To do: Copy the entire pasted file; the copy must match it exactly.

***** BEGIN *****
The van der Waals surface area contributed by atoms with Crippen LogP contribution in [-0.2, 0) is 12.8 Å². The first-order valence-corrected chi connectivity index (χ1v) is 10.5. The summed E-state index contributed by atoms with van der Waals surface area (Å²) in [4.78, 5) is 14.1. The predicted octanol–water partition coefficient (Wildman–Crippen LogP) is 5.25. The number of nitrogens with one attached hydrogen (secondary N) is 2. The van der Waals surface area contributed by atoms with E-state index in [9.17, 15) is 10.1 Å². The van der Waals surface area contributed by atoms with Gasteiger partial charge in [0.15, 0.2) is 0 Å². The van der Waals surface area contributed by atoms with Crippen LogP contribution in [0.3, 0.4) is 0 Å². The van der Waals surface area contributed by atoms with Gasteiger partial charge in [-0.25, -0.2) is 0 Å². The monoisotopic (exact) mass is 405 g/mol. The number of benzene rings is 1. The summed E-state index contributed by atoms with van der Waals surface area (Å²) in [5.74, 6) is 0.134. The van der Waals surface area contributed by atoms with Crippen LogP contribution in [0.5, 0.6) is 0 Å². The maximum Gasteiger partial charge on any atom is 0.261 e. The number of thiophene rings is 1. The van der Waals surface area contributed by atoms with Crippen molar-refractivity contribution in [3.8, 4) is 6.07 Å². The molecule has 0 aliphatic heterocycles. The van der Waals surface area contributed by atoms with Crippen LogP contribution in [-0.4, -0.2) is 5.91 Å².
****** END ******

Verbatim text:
The van der Waals surface area contributed by atoms with Crippen LogP contribution in [-0.2, 0) is 12.8 Å². The first-order valence-corrected chi connectivity index (χ1v) is 10.5. The summed E-state index contributed by atoms with van der Waals surface area (Å²) in [4.78, 5) is 14.1. The predicted octanol–water partition coefficient (Wildman–Crippen LogP) is 5.25. The number of nitrogens with one attached hydrogen (secondary N) is 2. The van der Waals surface area contributed by atoms with E-state index in [9.17, 15) is 10.1 Å². The van der Waals surface area contributed by atoms with Gasteiger partial charge in [0.15, 0.2) is 0 Å². The van der Waals surface area contributed by atoms with Crippen LogP contribution in [0.3, 0.4) is 0 Å². The van der Waals surface area contributed by atoms with Gasteiger partial charge in [-0.25, -0.2) is 0 Å². The monoisotopic (exact) mass is 405 g/mol. The number of benzene rings is 1. The summed E-state index contributed by atoms with van der Waals surface area (Å²) in [5.74, 6) is 0.134. The van der Waals surface area contributed by atoms with Crippen LogP contribution in [0.5, 0.6) is 0 Å². The maximum Gasteiger partial charge on any atom is 0.261 e. The number of thiophene rings is 1. The van der Waals surface area contributed by atoms with Crippen molar-refractivity contribution in [3.8, 4) is 6.07 Å². The molecule has 0 aliphatic heterocycles. The van der Waals surface area contributed by atoms with Crippen LogP contribution in [-0.4, -0.2) is 5.91 Å².